Soft power in Belgium

In the latest twist in the long-running saga of the increasingly Francophone areas near Brussels but in Flanders, a Council of Europe delegation visited three towns where the election of Francophone mayors has not been endorsed by the regional Flemish government.  The delegation sounded pessimistic and floated the possibility that the case could be subject to a Council “monitoring procedure” — albeit one that falls far short of what an EU monitoring procedure (e.g. for Eurozone deficit targets) looks like.   The Council, with 47 member countries, has no enforcement power.  But its Congress of Local and Regional Authorities is extremely active, perhaps indicative of the fact that Europe’s various national and linguistic flashpoints result not in wars but in bitter local disputes (see also this New York Times article about Liedekerke).  Among the ironies of the Council delegation’s visit to Belgium was the presence of a Serbian member, who was probably relieved to see things don’t look likely to result in a war.  But the situation looks set to drag on and on.

2 thoughts on “Soft power in Belgium

  1. Belgium is not always the best example of ‘good governace’ in Europe, though it is a good lab for experiments in governance.
    My own experiences with Belgian officals, and Flemish regional ones in particular, is that they are if anything very very prickaly when it comes to ligustic issues.
    The francophone invasion around Brussels adds to a complex situation as Brussels used to be a Flemish speaking city (the Flemish Region has its headquaters in Brussels even though its 80% francophone because of this point).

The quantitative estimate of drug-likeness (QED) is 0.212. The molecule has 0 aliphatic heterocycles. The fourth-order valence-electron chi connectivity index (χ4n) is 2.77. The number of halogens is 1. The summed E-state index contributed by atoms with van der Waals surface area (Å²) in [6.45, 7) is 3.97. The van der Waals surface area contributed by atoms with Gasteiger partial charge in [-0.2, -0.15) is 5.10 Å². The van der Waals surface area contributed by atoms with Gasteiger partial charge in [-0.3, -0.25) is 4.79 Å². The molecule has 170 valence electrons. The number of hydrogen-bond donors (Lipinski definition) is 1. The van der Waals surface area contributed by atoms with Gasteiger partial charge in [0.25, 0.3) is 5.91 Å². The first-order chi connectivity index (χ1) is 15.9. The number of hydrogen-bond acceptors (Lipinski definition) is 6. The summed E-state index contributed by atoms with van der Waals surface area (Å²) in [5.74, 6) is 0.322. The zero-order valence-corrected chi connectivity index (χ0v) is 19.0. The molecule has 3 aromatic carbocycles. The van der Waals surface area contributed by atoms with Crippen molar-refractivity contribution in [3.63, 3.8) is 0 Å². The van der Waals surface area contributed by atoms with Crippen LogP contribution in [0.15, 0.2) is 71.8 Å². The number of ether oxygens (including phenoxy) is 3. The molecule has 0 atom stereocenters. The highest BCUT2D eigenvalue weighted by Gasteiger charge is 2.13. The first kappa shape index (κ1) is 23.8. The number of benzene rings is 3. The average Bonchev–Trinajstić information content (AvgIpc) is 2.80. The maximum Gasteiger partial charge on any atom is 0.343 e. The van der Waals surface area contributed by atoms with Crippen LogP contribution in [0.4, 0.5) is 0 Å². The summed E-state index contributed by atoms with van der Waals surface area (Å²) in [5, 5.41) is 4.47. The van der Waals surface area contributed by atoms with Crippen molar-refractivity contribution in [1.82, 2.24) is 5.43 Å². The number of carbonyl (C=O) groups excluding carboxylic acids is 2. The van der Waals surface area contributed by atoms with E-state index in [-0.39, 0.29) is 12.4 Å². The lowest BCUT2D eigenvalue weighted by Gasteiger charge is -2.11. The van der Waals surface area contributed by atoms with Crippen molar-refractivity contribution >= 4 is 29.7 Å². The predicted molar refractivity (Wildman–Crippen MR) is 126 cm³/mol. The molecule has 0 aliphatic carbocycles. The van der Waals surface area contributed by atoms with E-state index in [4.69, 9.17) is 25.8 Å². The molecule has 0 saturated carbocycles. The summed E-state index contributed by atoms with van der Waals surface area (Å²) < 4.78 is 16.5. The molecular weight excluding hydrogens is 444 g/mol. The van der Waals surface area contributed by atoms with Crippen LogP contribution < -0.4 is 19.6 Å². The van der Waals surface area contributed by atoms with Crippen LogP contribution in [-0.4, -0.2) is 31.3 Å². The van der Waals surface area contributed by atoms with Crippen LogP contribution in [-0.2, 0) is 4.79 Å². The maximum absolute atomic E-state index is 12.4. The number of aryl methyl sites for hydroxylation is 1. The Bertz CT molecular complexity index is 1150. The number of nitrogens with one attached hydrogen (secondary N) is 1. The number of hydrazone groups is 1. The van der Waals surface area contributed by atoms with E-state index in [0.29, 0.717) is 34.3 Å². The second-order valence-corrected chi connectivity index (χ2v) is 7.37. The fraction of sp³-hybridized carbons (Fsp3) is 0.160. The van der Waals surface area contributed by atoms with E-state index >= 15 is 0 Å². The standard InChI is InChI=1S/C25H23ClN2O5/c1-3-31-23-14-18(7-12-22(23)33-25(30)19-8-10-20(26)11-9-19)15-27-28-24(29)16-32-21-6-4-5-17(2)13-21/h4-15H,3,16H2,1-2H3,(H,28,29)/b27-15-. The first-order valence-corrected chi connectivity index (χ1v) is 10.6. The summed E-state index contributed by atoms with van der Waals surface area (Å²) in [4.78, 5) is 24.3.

Its not about the illegality but the lose of ‘historic territory’ to francophone interlopers.
    But you cant have an open free democratic Belgium or Europe if you are going to place lingustic restrants on where people live.

  2. I think the linguistic invasion issue is an important one. There are also strong issues of class and economics in play here.

    Flemish speakers are the majority of Belgium, but traditionally were underrepresented in the corridors of power, and the Belgian government was historically French-speaking and hostile to the propagation of Flemish. The creation of the capital region of Brussels means that French-language speakers have a permanent reservoir of French in Flanders and can use the relatively high earning power of Brussels salaries to colonize the surrounding areas.

    For Flemish speakers, they are essentially paying money to subsidize Wallonia and Brussels to further marginalize their own language in a country in which they are a majority. It’s a situation that is bound to create frustration, and the fact that most French speakers view Flemish as an inferior nonstandard language doesn’t help. In a democracy, you can’t expect the majority to put up with a clearly disadvantageous situation relative to an ungrateful minority forever.

    I think the simplest thing is to make clear that there will be no further subdivision of Flanders and that the regions surrounding Brussels will never be part of the French-speaking community or part of Brussels. Only if the Flemish view the French-speakers as no longer expansionist will tensions subside. But that isn’t happening, and all the people who wail about human rights in Belgium are the same people who would never support Basque-language education in France, for example.

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